The general election victory of Malaysia’s opposition coalition might not be as seismic as the twin shocks of Brexit and Trump two years ago, but is equally confounding to analysts’ predictions. Mahathir Mohamad became prime minister for a second time at the age of 92 after the Coalition of Hope (Pakatan Harapan - PH) coalition secured a simple majority in parliament, prompting the country’s first transition of power since the National Front (Barisan Nasional - BN) bloc came to power at Malaysia’s independence 61 years ago.
It appears that prime minister Najib Razak’s overzealous efforts to obstruct a PH victory backfired, granting momentum to a galvanized opposition while highlighting allegations of his own impropriety. After blatantly redrawing electoral districts to benefit the BN, banning Mr Mahathir’s own party from campaigning rallied ethnic Malays to the former prime minister. This may have compounded defections among palm oil farmers, usually reliable BN voters, already discouraged by a recent graft scandal at the state palm oil agency that disrupted their support payments last year.
Cost of living pressures proved a central concern to voters across ethnicities and states, but the PH’s populist solutions presents fiscal risk. A pledge to repeal a 6% sales tax and fuel subsidy cuts could strain finances just as emerging markets across South East Asia are starting to face headwinds from a stronger US dollar, geopolitical uncertainty and tightening monetary policies. Reviews and audits of infrastructure projects on transparency grounds could also dampen economic growth.
The PH has no record of government beyond Mr Mahathir’s previous tenure as prime minister with the BN. Government stability is likely to degrade; the management of a fractious coalition is complicated by the immediate succession issues presented by a 92-year-old head of government. Anwar Ibrahim, the official leader of the PH, is due to be released from jail by June. Mr Mahathir, who is chairman of the coalition, has promised to pardon Mr Ibrahim and step down to allow him to take office in two years’ time. He and Mr Mahathir are former rivals who represent very different ends of Malaysian politics, however, and maintaining the coalition’s cohesion as they navigate the transition will be challenging.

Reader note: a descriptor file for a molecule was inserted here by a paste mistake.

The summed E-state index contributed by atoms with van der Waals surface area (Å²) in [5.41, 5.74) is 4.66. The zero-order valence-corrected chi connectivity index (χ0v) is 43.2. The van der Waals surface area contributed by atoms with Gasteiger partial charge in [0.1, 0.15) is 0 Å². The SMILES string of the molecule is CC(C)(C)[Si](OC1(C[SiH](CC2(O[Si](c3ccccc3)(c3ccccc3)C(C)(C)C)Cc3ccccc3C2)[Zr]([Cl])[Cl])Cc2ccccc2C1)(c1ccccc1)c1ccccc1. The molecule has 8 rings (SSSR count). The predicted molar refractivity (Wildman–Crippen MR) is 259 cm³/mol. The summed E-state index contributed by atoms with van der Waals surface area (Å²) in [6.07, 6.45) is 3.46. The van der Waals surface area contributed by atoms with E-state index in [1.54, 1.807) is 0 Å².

Mr Mahathir’s partisan instincts will be to preserve and extend privileges for ethnic Malays, clashing with the PH’s multicultural constituencies. The temptation for Mr Mahathir to follow Mr Razak’s lead and leverage political Islam would also risk driving a wedge between the partners; a key indicator to watch will be the prime minister’s relations with the Islamist PAS party, a former PH ally. The trajectories of both ethnic and religious policy will have implications for enduring social tensions.
The impact of the official results, when confirmed, will become clearer in the coming weeks. The result has already been hailed as a victory for liberal democracy and the rule of law, contrasted against the recent tide of democratic deconsolidation in south east Asia. The end of the BN’s domination offers an opportunity to strengthen Malaysia’s public institutions and improve trust in government in the long run. Regardless of the exact parliamentary arithmetic, however, uncertainty is likely to characterise Malaysian politics in the medium term.